Niagara Gazette


December 16, 2013

CONFER: Common Core devalues creativity


Niagara Gazette — Common Core’s original plan was to divide the eighth-grade curriculum along the lines of 55 percent nonfiction and 45 percent fiction. That isn’t what is being enforced. Nor is it what students and teachers alike are being graded on. Last year’s Grade 8 ELA test was 79 percent nonfiction and 21 percent fiction, a far cry from what was sold to the schools.

I shudder to think what employers Achieve Inc. consulted before proceeding in this manner. As a businessman, I want people working with me, inside my company and outside of it, who can think on their feet, think creatively, react positively to the circumstances before them, and thoughtfully ponder how to make their lives easier and their customers’ experience better.

With creativity stifled in their formative years, they will be unable to perform as well as one would hope in the workplace.

As a parent, I can’t help but wonder how Common Core will help my daughter at all when the time comes. I spend much time thinking about how my wife and I will be investing considerably more effort into her intellectual development to overcome what Common Core doesn’t give her.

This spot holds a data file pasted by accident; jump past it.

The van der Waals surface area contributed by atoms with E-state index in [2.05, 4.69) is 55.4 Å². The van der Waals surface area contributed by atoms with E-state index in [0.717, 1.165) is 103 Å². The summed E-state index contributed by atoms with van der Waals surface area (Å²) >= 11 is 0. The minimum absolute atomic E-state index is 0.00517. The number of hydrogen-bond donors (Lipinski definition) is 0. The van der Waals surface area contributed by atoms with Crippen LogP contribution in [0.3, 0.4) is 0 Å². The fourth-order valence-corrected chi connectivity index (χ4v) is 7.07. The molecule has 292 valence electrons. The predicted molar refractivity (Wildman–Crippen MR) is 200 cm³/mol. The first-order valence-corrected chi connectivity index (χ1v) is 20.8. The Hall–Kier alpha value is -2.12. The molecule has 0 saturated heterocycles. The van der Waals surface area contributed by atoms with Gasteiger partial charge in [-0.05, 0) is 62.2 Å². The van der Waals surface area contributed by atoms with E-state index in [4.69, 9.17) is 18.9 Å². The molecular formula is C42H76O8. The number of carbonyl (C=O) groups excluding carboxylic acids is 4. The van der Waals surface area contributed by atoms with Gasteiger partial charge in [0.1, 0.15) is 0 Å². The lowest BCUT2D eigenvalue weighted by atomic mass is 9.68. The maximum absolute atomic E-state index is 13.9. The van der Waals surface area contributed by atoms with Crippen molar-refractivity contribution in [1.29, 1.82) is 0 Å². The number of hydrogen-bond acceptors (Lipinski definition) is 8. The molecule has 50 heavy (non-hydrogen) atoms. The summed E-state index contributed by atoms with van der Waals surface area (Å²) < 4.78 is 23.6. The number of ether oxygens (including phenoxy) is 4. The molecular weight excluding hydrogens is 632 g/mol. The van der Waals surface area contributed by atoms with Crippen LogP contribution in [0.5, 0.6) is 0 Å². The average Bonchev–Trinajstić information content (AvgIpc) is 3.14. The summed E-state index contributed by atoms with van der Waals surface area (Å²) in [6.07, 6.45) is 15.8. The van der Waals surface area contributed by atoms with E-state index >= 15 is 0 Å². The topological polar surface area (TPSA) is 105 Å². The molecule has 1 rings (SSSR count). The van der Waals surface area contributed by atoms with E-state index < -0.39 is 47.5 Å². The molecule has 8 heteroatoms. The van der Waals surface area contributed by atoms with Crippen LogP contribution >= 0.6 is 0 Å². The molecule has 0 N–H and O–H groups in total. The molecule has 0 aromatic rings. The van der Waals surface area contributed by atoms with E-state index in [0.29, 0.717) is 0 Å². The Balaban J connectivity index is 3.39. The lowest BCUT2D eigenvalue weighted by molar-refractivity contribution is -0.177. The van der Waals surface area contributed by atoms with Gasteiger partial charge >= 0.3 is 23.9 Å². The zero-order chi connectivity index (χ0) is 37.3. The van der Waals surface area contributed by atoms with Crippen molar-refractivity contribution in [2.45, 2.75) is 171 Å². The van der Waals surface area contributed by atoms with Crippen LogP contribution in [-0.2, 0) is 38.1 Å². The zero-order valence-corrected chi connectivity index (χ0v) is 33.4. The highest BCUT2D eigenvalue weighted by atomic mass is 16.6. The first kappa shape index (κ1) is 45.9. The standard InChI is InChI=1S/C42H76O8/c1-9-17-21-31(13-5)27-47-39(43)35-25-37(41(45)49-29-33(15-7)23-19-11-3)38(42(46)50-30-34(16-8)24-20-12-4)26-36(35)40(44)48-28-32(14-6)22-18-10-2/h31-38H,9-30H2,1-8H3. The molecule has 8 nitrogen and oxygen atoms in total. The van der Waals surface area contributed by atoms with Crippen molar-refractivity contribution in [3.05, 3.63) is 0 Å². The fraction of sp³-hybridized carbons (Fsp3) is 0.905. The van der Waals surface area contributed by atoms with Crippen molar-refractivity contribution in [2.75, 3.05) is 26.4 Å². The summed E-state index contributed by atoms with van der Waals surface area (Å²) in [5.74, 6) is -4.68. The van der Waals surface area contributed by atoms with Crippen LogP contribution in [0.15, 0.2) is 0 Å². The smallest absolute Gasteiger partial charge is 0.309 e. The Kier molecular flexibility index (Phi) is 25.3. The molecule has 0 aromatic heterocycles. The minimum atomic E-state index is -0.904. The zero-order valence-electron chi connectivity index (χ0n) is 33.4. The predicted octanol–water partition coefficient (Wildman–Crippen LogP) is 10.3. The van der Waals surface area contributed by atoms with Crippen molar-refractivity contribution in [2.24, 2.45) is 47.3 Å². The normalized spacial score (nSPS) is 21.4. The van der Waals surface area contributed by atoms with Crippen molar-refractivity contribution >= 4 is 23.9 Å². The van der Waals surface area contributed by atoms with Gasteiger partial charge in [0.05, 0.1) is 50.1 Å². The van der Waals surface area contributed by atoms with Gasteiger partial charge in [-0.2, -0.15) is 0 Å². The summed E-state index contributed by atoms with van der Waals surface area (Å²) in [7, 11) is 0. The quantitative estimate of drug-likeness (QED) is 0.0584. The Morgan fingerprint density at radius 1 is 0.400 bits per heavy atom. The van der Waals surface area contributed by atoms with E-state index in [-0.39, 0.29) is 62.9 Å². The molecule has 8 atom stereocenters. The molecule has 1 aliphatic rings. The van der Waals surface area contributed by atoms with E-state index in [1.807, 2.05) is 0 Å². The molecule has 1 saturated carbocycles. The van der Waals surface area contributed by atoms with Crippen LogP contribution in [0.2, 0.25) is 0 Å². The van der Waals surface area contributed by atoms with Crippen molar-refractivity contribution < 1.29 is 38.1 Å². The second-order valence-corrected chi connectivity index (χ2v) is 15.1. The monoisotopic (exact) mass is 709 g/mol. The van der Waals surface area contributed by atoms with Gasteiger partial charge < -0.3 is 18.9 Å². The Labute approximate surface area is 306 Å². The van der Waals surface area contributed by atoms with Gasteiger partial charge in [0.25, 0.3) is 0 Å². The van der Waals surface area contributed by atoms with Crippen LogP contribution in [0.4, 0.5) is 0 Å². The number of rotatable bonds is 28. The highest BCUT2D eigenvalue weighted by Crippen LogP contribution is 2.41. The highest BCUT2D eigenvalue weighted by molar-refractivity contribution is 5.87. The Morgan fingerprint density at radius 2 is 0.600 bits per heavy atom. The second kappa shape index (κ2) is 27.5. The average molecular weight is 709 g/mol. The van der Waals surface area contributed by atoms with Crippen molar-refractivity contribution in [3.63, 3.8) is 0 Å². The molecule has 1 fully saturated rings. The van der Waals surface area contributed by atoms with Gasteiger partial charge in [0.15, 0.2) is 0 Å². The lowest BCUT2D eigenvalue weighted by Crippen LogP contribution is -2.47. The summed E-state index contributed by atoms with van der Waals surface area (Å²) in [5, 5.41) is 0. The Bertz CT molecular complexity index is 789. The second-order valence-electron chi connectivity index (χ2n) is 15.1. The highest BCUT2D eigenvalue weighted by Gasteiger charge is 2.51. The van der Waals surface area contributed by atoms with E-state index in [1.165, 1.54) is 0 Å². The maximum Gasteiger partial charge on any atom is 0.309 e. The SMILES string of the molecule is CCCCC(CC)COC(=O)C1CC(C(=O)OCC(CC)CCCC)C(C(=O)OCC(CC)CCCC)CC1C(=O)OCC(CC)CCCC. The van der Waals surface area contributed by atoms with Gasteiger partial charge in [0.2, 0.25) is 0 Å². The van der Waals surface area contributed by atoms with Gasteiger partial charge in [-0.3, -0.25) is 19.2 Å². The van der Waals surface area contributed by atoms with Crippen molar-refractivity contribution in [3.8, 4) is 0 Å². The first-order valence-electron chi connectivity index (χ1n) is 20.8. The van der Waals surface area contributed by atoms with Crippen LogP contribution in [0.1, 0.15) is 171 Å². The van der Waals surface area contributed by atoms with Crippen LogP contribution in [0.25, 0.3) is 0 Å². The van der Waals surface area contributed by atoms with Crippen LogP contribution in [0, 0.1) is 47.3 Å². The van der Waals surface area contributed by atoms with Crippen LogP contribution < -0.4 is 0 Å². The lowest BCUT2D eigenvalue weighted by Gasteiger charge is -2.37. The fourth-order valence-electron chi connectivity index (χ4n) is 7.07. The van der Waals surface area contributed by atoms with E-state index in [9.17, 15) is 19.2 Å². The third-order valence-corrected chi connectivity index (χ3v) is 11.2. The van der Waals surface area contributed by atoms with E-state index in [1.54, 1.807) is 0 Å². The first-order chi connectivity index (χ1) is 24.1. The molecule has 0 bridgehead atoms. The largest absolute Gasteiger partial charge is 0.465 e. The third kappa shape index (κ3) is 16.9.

What it could give her can be pretty scary.

Consider an assignment given to third-grade students at various school districts across the United States. After reading the following text, students were asked to complete an exercise in which the solutions can only be provided by making logical inferences and explaining how they got their answers:

“Ruby sat on the bed she shared with her husband holding a hairclip. There was something mysterious and powerful about the cheaply manufactured neon clip that she was fondling in her newly suspicious palms. She didn’t recognize the hairclip. It was too big to be their daughter’s, and Ruby was sure that it wasn’t hers. She hadn’t had friends over in weeks but here was this hairclip, little and green with a few long black hair strands caught in it. Ruby ran her fingers through her own blonde hair. She had just been vacuuming when she noticed this small, bright green object under the bed. Now their life would never be the same. She would wait here until Mike returned home.”

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